Linking Past and Present at a Grave

Memory Lane Chronicles: Finding a Grave at El Alamein – Part 1

I grew up collecting postcards. It started when I went on a school tour in Standard 7 (now Grade 9) when I bought a few postcards of birds at the Transvaal Museum in Pretoria and more when visiting the Kruger National Park. I already had one postcard in my collection – dated in 1970 when I was almost two years old and he was in the Air Force already. It had a painted picture on the front of a pretty boy and girl and my much older, beloved big brother’s handwriting on the back, telling me that he missed me and that he was looking forward to come visit, so that I could bake him some cookies.

postcard Piet

From that school tour on, I bought postcards whenever we went somewhere and even had people giving me their old ones they wanted to get rid of. I had an interesting collection of postcards written in my native language, Afrikaans, English and even German. The German postcards were from a dear older friend at work who frequently received post from her family back in her homeland. I so loved those pictures of the many different places I longingly looked at. My father once visited Germany, Venice and Italy and my eyes were treated to more beautiful places. It must have been where the dream to travel the world started. Later on friends were asked to send postcards when they visited far off places and my assemblage got bigger. But, as I grew older and busier, looking at my postcard collection was limited to moving them to different storage places in the house every five years or so. Recently, when we moved to Egypt, I decided to donate them to a more suitable collector – our friend, Adri, who had a wonderful collection herself and actually spending a lot more time appreciating it.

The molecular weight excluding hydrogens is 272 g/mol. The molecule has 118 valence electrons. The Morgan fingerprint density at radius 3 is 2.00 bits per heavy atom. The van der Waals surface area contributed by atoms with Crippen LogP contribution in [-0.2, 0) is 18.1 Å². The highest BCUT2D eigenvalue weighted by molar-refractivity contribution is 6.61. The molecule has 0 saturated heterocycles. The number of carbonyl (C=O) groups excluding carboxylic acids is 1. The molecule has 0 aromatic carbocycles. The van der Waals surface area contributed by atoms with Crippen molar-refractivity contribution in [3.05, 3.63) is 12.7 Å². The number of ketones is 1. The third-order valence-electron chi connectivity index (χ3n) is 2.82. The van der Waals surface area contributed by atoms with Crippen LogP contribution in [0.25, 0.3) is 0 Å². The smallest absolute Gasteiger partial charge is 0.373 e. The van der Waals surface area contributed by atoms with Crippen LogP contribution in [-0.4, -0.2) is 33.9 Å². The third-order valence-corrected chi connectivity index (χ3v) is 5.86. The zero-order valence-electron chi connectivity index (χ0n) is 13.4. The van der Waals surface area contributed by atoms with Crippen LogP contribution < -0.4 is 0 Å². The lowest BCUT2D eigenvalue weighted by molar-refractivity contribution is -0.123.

I did keep a few postcards though. I kept that one my ouboet sent me so many years back and also a 3D one he bought on a school tour to the planetarium in the late 1960s. I also kept two precious ones that I got from my mother. Both were of uncles who fought in WWII in Egypt. The one had a picture of the Nile on it with a photo of the one uncle inserted in the upper right corner. The other one was of my mother’s uncle Koos Coetzer, posing next to an empty chair as was the fashion back them for some reason. I always looked at them, wondering what their stories were and what happened to them being so far away from home. The man in the inserted picture I was told, came back home safely, but committed suicide. The other one didn’t come back. He died in a foreign country, fighting for foreign people against foreign people in a foreign war.

two pcards

When we heard that we were moving to Egypt, I took a picture of the two postcards and decided that I will try to find out more, once we are here. We are supposed to attend the commemoration of the Battles of El Alamein in October, but we were fortunate enough to visit the place on a work related trip much earlier than I thought.

collage ElA

I did some initial research on the website to try and find my uncle’s information, but with no success. My mother got his detail from her cousin, but being a bit discouraged by my first unsuccessful attempt, I didn’t bother doing any research until two days before we went on the trip. I think I was delaying the search because I was afraid that I wouldn’t find anything. But in the end I got the information and searched. The reason I couldn’t find it initially it seemed, was because my mother had his names wrong, but she also got his service number and that did the trick. I found the inscription on page 71 of the records on the web page and with it his grave number. Something in me stirred. I didn’t know my uncle and I think I saw my aunt (his daughter) once before in my life, but somehow I felt connected to this young man who died fighting a fight that wasn’t his to fight and lost his life for it so long ago. I wondered if any of the family had ever been to his grave and I wondered how his death had influence his immediate family.